By: Stephen Waguespack
Napoleon Bonaparte once said, “A Constitution should be short and obscure.”
If he were alive today and able to read our current long and substantive Louisiana Constitution now, he would likely not be pleased.
Our first state Constitution was written in 1812, largely rewritten at least 10 times since then and has been amended in bits and pieces numerous times throughout the years. The last wholesale re-write was pushed by then-governor Edwin Edwards in 1974 during the Constitutional Convention of that year. All of the current candidates for governor have said they will propose additional amendments to this document next year.
Our state Constitution has constantly evolved over time and will continue to do so in the years ahead. In fact, four proposed amendments await voters as they head out to vote in two weeks.
The Louisiana Association of Business and Industry (LABI) has taken an official position on two of the four Constitutional Amendments below.
LABI takes no position on Constitutional Amendment No. 1, but did work closely with the Legislature in the recent session to remove our concerns with the originally proposed language.
The Louisiana Constitution provides for a Budget Stabilization Fund, which is often referred to as the “rainy day fund,” since a portion of it can be applied toward offsetting a budget deficit when certain circumstances arise. The source of monies for the fund includes non-recurring revenues and a portion of mineral revenues. Deposits into the fund cease once it reaches 4 percent of the prior year's state revenues. The cap for FY 2014-15 was $811.4 million and the current balance in the fund is approaching $515 million.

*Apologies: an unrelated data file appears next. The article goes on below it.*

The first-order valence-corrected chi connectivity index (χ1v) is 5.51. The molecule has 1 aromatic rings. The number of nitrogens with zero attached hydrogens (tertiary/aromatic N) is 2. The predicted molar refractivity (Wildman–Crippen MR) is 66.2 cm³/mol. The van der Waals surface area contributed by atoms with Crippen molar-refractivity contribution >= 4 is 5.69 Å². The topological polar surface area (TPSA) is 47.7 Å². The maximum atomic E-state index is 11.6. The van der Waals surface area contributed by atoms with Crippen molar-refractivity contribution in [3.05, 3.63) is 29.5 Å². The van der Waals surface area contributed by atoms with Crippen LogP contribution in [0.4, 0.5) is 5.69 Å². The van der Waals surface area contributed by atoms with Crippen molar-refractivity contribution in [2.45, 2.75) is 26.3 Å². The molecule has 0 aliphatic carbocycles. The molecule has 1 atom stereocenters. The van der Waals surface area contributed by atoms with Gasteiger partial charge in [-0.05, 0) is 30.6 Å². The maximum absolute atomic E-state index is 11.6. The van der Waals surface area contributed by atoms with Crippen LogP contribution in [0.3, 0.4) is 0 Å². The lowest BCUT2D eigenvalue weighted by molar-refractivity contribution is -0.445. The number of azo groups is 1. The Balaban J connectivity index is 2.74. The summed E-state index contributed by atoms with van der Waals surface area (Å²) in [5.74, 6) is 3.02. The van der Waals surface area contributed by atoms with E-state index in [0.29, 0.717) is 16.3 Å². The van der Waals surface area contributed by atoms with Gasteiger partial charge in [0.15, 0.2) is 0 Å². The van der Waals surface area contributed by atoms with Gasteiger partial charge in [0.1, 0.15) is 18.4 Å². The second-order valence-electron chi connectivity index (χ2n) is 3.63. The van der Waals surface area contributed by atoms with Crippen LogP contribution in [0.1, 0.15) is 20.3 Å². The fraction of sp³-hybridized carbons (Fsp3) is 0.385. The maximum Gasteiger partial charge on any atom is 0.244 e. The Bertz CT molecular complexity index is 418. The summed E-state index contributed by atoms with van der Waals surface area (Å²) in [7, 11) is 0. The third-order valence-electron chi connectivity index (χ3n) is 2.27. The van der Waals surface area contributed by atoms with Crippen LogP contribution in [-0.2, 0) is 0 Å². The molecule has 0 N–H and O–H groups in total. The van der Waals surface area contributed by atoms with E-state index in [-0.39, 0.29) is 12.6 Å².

This proposed Constitutional Amendment renames the fund the Budget and Transportation Stabilization Trust and creates two sub-funds within it. Mineral revenues are to be deposited into the Budget Stabilization Sub-fund until its balance reaches $500 million. Then, up to $500 million of mineral revenues are deposited into the Transportation Stabilization Sub-fund. The Transportation Stabilization Sub-fund is to be used for the state highway program, but at least 20 percent is to be used for the Louisiana Intermodal Connector Program designed to tie together various modes of transportation such as airports, ports and rail facilities.
Constitutional Amendment No. 1 will not change current provisions regarding the cap, the deposit of non-recurring revenues, or conditions regarding the use of monies in the fund. The proposed Constitutional Amendment interrupts the mandatory deposit of mineral revenues into the trust in the same year, and in the fiscal year after, when funds are used from the trust to offset a budget deficit.
Finally, under the present Louisiana Constitution, there is a determination of a mineral revenues “base.” Mineral revenues above the base amount are deposited into the Budget Stabilization Fund. Any increase in the base amount decreases the amount deposited into the Budget Stabilization Fund. The proposed Constitutional Amendment allows the base to be increased every five years instead of every 10 years. However, increases in the base will still require a two-thirds vote of the Legislature and remain limited to 50 percent of the growth in the consumer price index for the preceding 10 years.
LABI supports Constitutional Amendment No. 2.